What It Truly Means to Be a Best Place to Work
5 minutes to read
One of the things that I really want to talk about is what it really means to be the best place to work. This is controversial. You can decide for yourself whether you agree or disagree.
I’ve been reading the news and seeing Delta Airlines cancelling 70% of their flights. They moved 10,000 of their people to unpaid leave. You’re thinking, is that really the best place to work? Now this is a company that needs to be bailed out, but prior to this was buying back their own stock so they don’t have cash liquidity. Rather than putting up their own assets like their planes as collateral, they’re requiring a bailout.
We fly a lot on Delta, and maybe I’ll get my Medallion Status revoked for saying this — but I look at that and say, “That’s not a best place to work” even though they may have won the Best Places to Work award year over year.
I think we’re going to see a big cultural shift, because this is truly a defining moment
There are organizations that may have won these awards, but you see how their leadership behaves in really challenging times and wonder if it’s true.
For me, I look at this as this is a very important time for you as a leader to take care of your team.
Just as you’re confused, they’re confused too — and they’re looking for guidance and clarity and leaders.
I mentioned in a video I did earlier, this is really a time to step up and truly lead.
I understand this is a challenging time. Cashflow is tight. We’re all working remotely. That is tough on any business, but I truly believe that it’s important as a leader to take care of your team. It is your duty.
If someone’s underperforming, they’re not doing their job, or they’re not executing — then you need to cut dead weight. But if someone is performing in their role, they’re executing at a high level, and they were performing and then this hit — I believe it’s your duty to find a way to be able to keep them, to be able to support them — whether that’s moving them into a new role, whether that’s having them work on other efforts and other initiatives, whatever that might be.
But I do think it would be a mistake to let go of really, really great people right now because you’re looking to cut costs.
As a leader, this is a time to be very innovative and creative.
In times like these, there are no defined roles. It’s whatever the business needs. It’s wherever that they can offer support.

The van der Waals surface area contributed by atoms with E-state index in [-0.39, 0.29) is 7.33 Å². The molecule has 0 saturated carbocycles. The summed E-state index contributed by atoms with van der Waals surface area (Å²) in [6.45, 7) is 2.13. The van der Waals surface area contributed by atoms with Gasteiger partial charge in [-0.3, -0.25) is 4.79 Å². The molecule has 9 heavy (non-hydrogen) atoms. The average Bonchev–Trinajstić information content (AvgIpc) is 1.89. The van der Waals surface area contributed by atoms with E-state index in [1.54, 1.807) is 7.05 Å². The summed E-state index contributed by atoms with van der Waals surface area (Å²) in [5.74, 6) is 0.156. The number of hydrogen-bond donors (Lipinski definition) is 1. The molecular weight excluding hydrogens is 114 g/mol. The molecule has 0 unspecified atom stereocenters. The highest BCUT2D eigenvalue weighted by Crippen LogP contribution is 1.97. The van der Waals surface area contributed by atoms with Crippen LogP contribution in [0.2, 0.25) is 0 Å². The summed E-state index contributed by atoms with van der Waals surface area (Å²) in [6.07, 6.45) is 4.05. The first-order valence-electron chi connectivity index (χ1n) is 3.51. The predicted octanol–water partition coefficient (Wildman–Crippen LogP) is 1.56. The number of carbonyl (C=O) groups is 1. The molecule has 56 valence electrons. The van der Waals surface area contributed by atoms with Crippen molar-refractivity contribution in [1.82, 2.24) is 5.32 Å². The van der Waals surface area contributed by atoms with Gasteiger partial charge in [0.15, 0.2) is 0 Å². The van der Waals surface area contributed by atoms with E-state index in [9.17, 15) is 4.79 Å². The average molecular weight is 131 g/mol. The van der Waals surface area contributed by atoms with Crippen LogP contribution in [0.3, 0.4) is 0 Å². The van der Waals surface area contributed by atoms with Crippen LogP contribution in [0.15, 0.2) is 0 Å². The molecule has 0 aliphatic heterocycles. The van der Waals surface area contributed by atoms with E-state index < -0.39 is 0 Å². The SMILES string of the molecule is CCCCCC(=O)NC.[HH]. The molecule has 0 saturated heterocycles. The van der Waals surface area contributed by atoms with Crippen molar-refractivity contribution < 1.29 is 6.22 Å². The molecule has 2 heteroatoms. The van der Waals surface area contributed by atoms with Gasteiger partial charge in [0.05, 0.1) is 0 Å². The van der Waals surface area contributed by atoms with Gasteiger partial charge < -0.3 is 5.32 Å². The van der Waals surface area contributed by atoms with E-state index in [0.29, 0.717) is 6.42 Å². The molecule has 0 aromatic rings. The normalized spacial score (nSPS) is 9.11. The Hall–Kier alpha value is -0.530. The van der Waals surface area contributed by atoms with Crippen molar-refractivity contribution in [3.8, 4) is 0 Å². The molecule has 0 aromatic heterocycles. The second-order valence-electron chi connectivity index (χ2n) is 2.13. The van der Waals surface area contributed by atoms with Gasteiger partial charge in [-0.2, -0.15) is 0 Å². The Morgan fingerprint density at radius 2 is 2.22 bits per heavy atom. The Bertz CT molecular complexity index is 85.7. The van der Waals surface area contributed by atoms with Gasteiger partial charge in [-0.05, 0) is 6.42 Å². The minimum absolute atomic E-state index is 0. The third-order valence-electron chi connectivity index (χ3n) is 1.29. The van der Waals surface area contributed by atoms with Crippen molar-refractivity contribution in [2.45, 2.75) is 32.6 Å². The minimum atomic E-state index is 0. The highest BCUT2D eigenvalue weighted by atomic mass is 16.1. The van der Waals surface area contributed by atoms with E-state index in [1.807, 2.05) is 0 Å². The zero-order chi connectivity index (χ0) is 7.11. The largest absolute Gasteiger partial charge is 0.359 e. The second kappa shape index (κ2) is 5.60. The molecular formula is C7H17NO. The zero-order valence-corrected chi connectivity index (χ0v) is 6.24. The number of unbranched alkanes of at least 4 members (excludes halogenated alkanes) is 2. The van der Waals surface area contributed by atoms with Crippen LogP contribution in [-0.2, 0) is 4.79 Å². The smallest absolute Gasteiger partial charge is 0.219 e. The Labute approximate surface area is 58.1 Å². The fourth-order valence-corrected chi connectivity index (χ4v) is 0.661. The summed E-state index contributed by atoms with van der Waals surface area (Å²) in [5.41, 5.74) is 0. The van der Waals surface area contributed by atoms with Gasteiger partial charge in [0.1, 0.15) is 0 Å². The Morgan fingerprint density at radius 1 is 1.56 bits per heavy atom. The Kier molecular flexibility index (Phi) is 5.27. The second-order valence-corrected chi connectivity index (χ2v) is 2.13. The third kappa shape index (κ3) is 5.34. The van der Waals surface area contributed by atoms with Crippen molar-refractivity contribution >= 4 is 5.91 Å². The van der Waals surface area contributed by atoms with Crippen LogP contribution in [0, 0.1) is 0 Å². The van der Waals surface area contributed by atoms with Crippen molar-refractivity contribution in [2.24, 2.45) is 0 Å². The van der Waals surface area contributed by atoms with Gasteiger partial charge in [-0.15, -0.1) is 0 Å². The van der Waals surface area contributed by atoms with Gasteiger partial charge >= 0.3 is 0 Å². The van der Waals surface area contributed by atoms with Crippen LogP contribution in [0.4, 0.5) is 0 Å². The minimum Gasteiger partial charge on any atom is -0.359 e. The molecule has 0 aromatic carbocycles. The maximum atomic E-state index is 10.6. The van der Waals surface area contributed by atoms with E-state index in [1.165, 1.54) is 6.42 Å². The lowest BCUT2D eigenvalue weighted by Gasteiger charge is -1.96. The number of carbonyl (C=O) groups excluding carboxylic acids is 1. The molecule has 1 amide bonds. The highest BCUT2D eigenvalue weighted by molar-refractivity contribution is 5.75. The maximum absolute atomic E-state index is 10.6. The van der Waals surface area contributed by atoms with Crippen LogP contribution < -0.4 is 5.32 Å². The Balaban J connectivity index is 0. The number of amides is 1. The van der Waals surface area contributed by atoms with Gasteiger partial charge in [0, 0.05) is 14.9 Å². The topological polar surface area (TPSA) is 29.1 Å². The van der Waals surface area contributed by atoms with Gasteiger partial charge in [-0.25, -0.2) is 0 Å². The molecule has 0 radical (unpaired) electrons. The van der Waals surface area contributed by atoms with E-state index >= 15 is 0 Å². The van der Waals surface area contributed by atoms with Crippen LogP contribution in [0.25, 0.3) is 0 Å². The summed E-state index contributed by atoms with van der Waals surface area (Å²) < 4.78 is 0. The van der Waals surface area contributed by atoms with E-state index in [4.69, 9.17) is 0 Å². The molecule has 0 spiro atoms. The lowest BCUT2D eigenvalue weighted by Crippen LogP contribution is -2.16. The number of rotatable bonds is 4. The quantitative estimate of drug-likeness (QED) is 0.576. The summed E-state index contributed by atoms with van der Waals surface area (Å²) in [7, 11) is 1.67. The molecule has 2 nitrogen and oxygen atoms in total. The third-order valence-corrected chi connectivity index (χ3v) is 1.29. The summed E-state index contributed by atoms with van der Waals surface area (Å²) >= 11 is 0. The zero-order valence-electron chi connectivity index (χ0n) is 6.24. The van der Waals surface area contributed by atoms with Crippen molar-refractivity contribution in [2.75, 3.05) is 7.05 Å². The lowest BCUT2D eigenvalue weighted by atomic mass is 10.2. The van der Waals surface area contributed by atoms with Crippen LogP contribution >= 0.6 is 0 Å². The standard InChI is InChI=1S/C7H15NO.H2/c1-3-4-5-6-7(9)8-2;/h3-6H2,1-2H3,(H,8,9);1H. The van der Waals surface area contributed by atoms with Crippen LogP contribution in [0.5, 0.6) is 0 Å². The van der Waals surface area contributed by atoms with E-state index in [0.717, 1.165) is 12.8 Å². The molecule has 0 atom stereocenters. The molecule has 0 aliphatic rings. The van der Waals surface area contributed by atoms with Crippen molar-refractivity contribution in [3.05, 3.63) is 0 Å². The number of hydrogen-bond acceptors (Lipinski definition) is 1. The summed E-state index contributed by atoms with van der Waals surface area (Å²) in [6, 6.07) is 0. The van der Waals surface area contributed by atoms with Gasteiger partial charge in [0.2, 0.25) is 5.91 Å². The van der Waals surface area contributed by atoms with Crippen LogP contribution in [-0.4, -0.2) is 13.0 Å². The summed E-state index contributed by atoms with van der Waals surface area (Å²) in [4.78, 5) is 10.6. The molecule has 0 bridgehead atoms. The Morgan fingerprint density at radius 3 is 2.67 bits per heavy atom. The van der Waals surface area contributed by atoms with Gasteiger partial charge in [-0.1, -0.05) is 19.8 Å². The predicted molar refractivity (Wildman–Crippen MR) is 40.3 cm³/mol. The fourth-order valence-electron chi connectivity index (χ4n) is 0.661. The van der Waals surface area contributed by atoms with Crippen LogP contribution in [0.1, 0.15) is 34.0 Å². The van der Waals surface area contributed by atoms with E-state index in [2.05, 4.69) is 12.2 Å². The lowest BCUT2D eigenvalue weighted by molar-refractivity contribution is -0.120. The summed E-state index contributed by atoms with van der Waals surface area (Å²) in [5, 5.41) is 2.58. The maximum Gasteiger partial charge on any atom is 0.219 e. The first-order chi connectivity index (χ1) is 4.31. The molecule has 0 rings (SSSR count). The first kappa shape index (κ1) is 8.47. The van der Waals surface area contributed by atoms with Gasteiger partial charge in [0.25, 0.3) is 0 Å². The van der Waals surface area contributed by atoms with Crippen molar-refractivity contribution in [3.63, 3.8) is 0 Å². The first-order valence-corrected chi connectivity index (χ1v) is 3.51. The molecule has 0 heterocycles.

I believe that this is a call to greatness, and your team can step up as well. Just as this is a defining moment for leaders, I think this is a defining moment for team members as well. You can really find out what team members are made of, and the best ones are going to rally and step up and support. When you look back on it someday, this could be a success story, an opportunity to just work together and collaborate at a higher level.
Yesterday we did a dial-in with almost 200 law firm owners from across the country, some of the fastest-growing firms, and one of the things I wanted to share was some of the questions that were discussed.
What are the biggest mistakes that you can make right now, in moments like these?
The first one is just any type of panic. If you’re making decisions based on panic and fear, you have got to center yourself to approach things with clarity.
The other thing is just abandoning your long term vision for the business in favor of impulsive decisions. That’s a huge mistake. This goes along the lines of making personnel decisions like laying off 50% of your team or more just based on assumptions without considering the long term implications of that.
We will get through this and we will recover from this — but what happens to all those people that you’re letting go? What are they going to do during this time? You can save your own ass, but what about them?
I think true leaders look for ways to be able to help and support their teams. It’s your duty to take care of them.
I think the biggest mistake you can make during this time is just failing to innovate and failing to be flexible. If you fail to do those two things, that will cripple your business.
The landscape is changing. Not to sound insensitive in saying this, but it is leveling the playing field in that there’s not a business, outside of perhaps Zoom conferencing, that is not also experiencing similar challenges.
We’re all working remotely. We’re all quarantined. The courts are closed for everybody. The challenges of interfacing with clients and interfacing with team members is a challenge right now for everybody.
The most strategic and creative leaders are going to find a way to step up.
To be honest, it could be a great opportunity to separate people. I’ve said that setbacks sort people, and in moments like these, you’ll be able to determine between leaders and team members, business owners, everyone alike, what side of the ball they fall on.
It’s a defining moment for you, for your team, anybody in your organization.
I’ll close out with a quote actually by Anthony Johnson who’s an attorney out of Arkansas. He shared that, “Even through rocky roads and even though there’s going to be rocky roads ahead, solidarity as an industry will be our saving grace or reason for failure.”
This is a great time to really lean on the community, which includes committed and engaged business owners and law firm owners, ones that you know are approaching things proactively and optimistically.
I’ll leave you with this because it’s been our prevailing theme for the year and it’s never been more relevant than now: you’ve really got to elevate. You’ve got to elevate your business and your life, and I challenge you now.
This is your call to greatness.
If there’s anything you need, please text me anytime at 404-531-7691.